It has become a dispiriting summer ritual: Thousands of students graduate from college every year only to discover they still don’t have what it takes to land a decent-paying job. But they do have a huge bill for college that needs to be repaid.
With hiring still weak in nearly every stratum of the economy, many recent grads are alarmed to discover the only jobs open to them involve low-skilled (and low-paid) work that doesn’t even require a college degree. That doesn’t mean they chose the wrong major: In some popular fields, there are simply more people with the same types of skills than the job market can absorb. In other fields, students may be on the right track, but need further schooling or experience before they can nab the kinds of jobs they’re after.
The best majors for landing a good job tend to be engineering, computer science and other rigorous fields that prepare students for specific work in booming industries. For people in other majors, something that sets you apart from the masses—such as graduating from a top program or developing expertise in more than one discipline—might be needed to provide an edge. “It’s good to have a little right brain and a little left brain,” says Katie Bardaro, lead economist at Payscale, a compensation-research firm. “Go with what you’re strong in as your primary field, and what you’re not quite as good in as your secondary field.”
Payscale recently sorted through data on roughly 100 majors to identify those associated with the greatest portion of recent grads who end up overqualified for the work they do. Somebody who graduated with a business degree, for instance, would be considered overqualified if he worked as a waiter or assistant manager at a retail store, jobs that require an associate’s degree or less. Students shouldn’t necessarily avoid such majors, but they should be aware that simply graduating with a degree in one of these fields may not be enough to land a desirable job. Here are 10 majors with the weakest job prospects, based on the portion of workers employed in jobs for which they're overqualified:
Business administration / management. This is one of the most popular majors, which has produced a glut of grads with business degrees at a time when big companies are reluctant to hire. “A lot of students have the idea that if they just major in business, they’ll be a successful Wall Street banker,” says Bardaro. “Unfortunately, the number of jobs available in that sector is very, very small.” One way to distinguish yourself: Develop a concentration in quantitative courses such as statistics or finance.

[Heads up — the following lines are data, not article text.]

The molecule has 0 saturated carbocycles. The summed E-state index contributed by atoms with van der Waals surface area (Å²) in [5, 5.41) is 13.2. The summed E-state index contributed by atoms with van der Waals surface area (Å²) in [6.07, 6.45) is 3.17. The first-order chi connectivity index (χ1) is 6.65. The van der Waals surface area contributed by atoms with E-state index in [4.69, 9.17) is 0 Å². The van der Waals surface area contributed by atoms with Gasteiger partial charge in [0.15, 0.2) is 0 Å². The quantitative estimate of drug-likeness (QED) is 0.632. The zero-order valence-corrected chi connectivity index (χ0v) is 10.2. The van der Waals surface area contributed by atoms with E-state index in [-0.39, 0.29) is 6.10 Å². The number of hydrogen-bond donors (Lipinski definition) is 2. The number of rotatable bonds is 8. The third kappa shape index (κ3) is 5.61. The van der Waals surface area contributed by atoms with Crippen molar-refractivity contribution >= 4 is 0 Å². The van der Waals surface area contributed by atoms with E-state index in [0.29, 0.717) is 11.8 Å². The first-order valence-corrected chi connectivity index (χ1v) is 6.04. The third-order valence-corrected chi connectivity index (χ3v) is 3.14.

Criminal justice. Glamour jobs in this field include FBI agent and intelligence analyst, but those positions typically require years of experience, technical knowledge or connections that recent grads don’t ordinarily have. Many criminal justice majors end up becoming police officers, paralegals or security officers—jobs that don’t usually require a college degree.
Drama / theater arts. A few theater people become stars, but many struggle in a notoriously demanding field with few breakout opportunities. Instead of discovering fame and fortune, many drama majors end up in unremarkable jobs such as executive assitant or customer-service rep.
Anthropology. Remember: Indian Jones was fictional. There’s not much profitable field work for anthropologists, and while corporations need a small number of experts to help them understand human behavior, those tend to be consultant gigs going to the most highly trained pros.
Liberal arts and sciences. An assortment of humanities courses might round out your intellect, but it could also confuse employers who don’t understand what kind of job a liberal arts major is supposed to prepare you for.
History. We are not a contemplative society, alas, and most jobs for history majors tend to be in teaching. That’s fine, except there’s an excess of history majors, and school districts are more likely to be cutting back than hiring.
Psychology. Sure, the human psyche is fascinating and bottomless. That doesn’t mean somebody’s willing to pay you to study it, which may be why one of the top jobs held by recent psych majors is barista, earning about $19,000 per year. This major may be best for students planning to do graduate work or get other qualifications making them more appealing to employers.
Biology. A lot of bio majors think they might go to medical school some day, but end up deterred by the cost, difficulty and length of study. Then they discover that a lot of others made the same decision and are competing for a limited number of lower-level research or technician jobs. A better choice of major might be biochemistry, which is more quantitative and better aligned with jobs in the biotech or pharmaceutical industries.
English. As a major, this is the road more travelled by, with not nearly enough writing, teaching, publishing or journalism jobs for all the students who graduate with a yen for the written word. It doesn’t help that many media fields have been upended by the digital revolution.
Economics. Students in liberal-arts universities sometimes think an economics degree will represent the sort of rigorous, scientific background employers want. But that may only be true for students with a focus on quantitative areas such as econometrics. The rest face a problem they should have learned about in Econ 101: In the job market, the supply of econ majors outstrips demand.
Rick Newman’s latest book is Rebounders: How Winners Pivot From Setback To Success. Follow him on Twitter: @rickjnewman.
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